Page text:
Kevin J. Walsh and his colleagues detail their findings this week in the journal Nature. “A wandering Jupiter may have wreaked havoc on the large inner planets of our early solar system, leaving behind an apparently rare configuration of planets.” [] Whether that rareness holds up as we develop way to discover smaller planets remains to be seen.

Better Blogging

Kate Rauner, Hanover, New Mexico, USA

computer desk-work-mdI recently read a huffingtonpost article on what readers like to see in a posting, as measured by what people share. One element was: a by-line and short bio included with each post. That’s easy to do – so I tried it today and may give it a shot for a while.

What do you think? Interesting? Helpful? Silly? Annoying?


Kate is a chemical and environmental engineer, and Cold War Warrior (honestly, that’s what Congress called us), who worked in America’s nuclear weapons complex. Now retired on the edge of the southwest’s Gila National Forest with her husband, cats, llamas, and dog, she writes science fiction novels and science inspired poetry. She also shares interesting science news (and finds it odd to write about herself in the third person.)

Cold Northeast But Warm Southwest


hoax because its cold“This winter may have brought a deep freeze to much of the northeastern United States — including record-breaking snowfall in Boston — but it was the planet’s warmest winter on record… according to a newly released report from the National Oceanic and Atmospheric Administration’s (NOAA) National Climatic Data Center.”

Even if the statistics get a little revision later, that’s still impressive.

We Americans tend to forget there’s a whole southern hemisphere, and they’ve had one hot summer. Of course, one datum does not make a trend, but the trends are equally alarming. But many people don’t see the trends.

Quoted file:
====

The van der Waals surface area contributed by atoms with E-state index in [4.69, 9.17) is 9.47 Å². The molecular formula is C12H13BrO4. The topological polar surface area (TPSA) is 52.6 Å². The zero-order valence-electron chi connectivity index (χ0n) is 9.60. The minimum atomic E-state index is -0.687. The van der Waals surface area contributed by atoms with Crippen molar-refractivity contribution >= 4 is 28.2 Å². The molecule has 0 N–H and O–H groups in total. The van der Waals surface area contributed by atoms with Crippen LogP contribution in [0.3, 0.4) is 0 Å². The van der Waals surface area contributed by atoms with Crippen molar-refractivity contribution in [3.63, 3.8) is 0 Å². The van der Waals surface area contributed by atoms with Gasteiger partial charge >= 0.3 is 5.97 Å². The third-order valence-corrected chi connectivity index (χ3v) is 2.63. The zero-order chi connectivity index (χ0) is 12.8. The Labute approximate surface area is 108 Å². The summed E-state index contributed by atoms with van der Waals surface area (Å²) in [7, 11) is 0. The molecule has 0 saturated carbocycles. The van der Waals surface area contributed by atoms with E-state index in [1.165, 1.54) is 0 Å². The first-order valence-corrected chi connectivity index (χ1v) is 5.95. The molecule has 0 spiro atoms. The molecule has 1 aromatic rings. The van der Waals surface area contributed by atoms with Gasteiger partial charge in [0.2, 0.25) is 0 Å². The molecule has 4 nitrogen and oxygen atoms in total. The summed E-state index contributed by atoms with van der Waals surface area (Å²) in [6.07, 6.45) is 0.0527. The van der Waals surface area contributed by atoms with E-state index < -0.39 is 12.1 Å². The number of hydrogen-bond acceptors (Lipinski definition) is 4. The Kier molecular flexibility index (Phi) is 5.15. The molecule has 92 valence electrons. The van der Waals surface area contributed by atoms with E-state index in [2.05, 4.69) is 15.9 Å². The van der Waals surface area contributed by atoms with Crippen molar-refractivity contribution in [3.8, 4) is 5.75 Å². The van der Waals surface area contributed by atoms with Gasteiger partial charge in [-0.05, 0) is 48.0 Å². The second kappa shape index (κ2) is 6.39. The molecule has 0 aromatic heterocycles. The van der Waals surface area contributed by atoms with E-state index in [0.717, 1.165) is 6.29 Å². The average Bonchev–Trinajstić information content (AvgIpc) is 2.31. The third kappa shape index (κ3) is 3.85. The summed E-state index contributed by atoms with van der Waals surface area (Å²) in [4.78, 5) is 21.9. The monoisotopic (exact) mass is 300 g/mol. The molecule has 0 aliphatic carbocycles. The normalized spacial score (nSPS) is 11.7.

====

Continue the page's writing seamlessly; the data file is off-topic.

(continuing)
Ideology is what makes life worth living for each of us. Our ideology is tied to what we see as the meaning of life. It’s how we decide what’s valuable and what sources of information are valid, and it underlies much of what we do. [don’t-be-a-jerk]

But to insist on viewing the science of climatology as ideology will be self-defeating. Reality always wins, and we need to start from reality to have any meaningful policy discussions.

When Two Plus Two Equals Five – a poem by Kate Rauner

Two plus two is four.two plus two counting on fingers
That’s such a narrow view.
It always works in textbooks
Where reality is skewed.
But in the real world,
Anywhere that counts,
Measurements are iffy;
You’ve problems to surmount.
An error band surrounds
Every measurement you take,
It confuses and it obfuscates
The reckonings you make.
Significant figures
Define accuracy,
Where rounding is an issue
And precision is a key.
So if you measure two-point-four,
Don’t round it down to two
And add it next to two-point-three
And think that you are through.
Two-point-four and two-point-three
Sum to four-point-seven;
You may round that up to five
Without a math transgression.
So now you see that four’s
Not always two plus two;
They sometimes sum to five
For large enough values.

Thanks to one of my favorite sites,, where Cecil recently reminded me of an old math joke: 2 + 2 = 5 for large enough values of 2. Here’s another one:

Mathematicians at a conference take a break at the bar.
“This is a real math town,” says one. “Everyone here knows math.”
“I bet our bartender doesn’t know that the integral of X squared is one third X cubed,” says a second mathematician.
They bet and when the bartender comes over to take their orders, they ask her:
What’s the integral of X squared?
She smiles and says: “One third X cubed plus a constant.”